But in general the experience of reading Britain and the Sea's reviews has demonstrated to me how frustrating it is when expert readers say 'ah, you should have covered this', rather than engaging with 'I thought this was interesting, and this less so, in what you actually did cover'. I'm reminded about a phrase J.R.R. Tolkien used about his magisterial Lord of The Rings: 'the passages or chapters that are to some a blemish are all by others specially approved'. Daniel Baugh, you'll remember, wanted more on London and on the financial crisis of the early twentieth century. Hugh Murphy wanted more on 'Scottishness' within 'Britishness'.
Especially galling is the fact that a long section on nineteenth-century shipping companies ended up on the cutting room floor (as did a bit chunk about London). And, just as this review came out, I was in the National Archives of Scotland, researching a new article about - you've guessed it - environmental views of the sea and 'clean water' in the 1950s, 1960s and 1970s.
So I saw the hole in the doughnut. But no one book can do everything. Mea culpa!
Thursday, 6 October 2011
At the end of an intensely depressing political conference season, marked by three quite bad leaders' speeches, there was a final kick in the teeth for those of us who think that we should link the past to the present, use evidence wisely, and draw on expertise.
For the Prime Minister (above) made a series of historical errors in his own address - British History blunders so fundamental, and so glaring, that I couldn't let them pass without comment. Have a look at what he said:
Britain never had the biggest population, the largest land mass, the richest resources - but we had the spirit. Remember it is not the size of the dog in the fight, it's the size of the fight in the dog.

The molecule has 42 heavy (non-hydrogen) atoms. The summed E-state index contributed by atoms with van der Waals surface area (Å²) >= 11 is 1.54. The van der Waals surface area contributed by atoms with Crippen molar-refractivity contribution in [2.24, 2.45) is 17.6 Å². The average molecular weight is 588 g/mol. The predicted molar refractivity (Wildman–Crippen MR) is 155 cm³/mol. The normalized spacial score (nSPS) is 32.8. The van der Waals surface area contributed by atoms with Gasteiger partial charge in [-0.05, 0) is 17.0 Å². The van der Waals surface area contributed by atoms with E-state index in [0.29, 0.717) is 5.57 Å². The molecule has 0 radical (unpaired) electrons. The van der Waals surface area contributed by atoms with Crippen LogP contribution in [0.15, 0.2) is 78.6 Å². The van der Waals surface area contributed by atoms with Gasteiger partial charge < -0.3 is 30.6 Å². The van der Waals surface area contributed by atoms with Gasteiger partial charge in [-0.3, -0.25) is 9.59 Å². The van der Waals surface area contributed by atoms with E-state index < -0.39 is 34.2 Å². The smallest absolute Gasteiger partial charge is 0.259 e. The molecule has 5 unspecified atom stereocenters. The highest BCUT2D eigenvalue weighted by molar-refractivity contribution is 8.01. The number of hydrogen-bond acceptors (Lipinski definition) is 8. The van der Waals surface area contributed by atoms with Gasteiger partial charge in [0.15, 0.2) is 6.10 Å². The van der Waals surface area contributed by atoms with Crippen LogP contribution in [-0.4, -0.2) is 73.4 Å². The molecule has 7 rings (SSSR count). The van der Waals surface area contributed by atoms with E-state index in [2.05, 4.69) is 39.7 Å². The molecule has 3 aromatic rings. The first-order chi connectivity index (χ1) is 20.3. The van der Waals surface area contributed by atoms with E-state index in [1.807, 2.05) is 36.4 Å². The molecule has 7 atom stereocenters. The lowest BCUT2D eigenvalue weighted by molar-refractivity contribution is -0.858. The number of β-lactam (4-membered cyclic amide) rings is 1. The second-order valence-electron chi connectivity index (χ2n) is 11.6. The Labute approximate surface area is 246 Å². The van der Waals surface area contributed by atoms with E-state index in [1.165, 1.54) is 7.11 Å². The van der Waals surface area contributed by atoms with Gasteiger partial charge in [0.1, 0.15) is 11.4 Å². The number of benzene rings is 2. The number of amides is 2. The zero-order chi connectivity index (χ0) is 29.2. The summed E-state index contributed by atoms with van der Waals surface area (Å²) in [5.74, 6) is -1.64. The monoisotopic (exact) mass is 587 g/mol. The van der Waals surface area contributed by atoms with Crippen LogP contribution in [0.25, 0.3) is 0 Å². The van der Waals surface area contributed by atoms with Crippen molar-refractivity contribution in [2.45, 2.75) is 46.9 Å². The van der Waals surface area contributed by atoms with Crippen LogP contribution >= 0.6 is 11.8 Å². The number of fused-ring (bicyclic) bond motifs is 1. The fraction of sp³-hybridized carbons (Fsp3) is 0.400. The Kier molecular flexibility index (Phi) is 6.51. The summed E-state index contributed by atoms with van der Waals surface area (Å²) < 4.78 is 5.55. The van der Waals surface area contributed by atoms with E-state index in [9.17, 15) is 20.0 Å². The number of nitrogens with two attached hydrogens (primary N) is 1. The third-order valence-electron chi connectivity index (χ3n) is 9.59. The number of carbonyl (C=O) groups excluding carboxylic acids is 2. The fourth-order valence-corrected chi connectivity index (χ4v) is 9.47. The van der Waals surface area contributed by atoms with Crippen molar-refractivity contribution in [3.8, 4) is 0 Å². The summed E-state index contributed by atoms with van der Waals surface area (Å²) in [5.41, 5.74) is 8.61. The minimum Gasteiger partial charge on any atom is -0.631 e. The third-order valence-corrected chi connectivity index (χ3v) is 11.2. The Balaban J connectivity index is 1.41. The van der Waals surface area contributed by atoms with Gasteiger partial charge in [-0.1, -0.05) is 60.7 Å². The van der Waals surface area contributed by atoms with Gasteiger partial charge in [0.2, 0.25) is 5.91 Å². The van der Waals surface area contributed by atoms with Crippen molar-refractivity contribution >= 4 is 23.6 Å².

Well, yes - and no, no, no. Britain had a much smaller population than France at the time of its Industrial Revolution, it is true. But it grew much faster than its rivals, and its population became much more concentrated. It's not about the size of your population, but where they are, who they are, and how old they are. It never had the largest land mass, but it done have one of the longest coastlines in the world, full of good harbours that allowed it to take advantage of the age of commercial expansion and trade in the eighteenth and nineteenth centuries. And as for 'the richest resources' - well, this is nonsense indeed. What about (as Nye Bevan had it) the coal of which Britain is made, and the fish with which its surrounded? What about its rivers, which provided it with motive power? Its temperate mix of rain, winter warmth (for a country this far north) and its rains?
Overall, Britain's ascent to world economic and diplomatic leadership was due to a complex mix of institutional factors (institutional stability, a patent system which allowed inventors to keep the benefits of their gains) and - yes - the resource endowments and population which the Prime Minister pooh-poohed. It had nothing to do with the nebulous 'spirit' he has invented and invoked.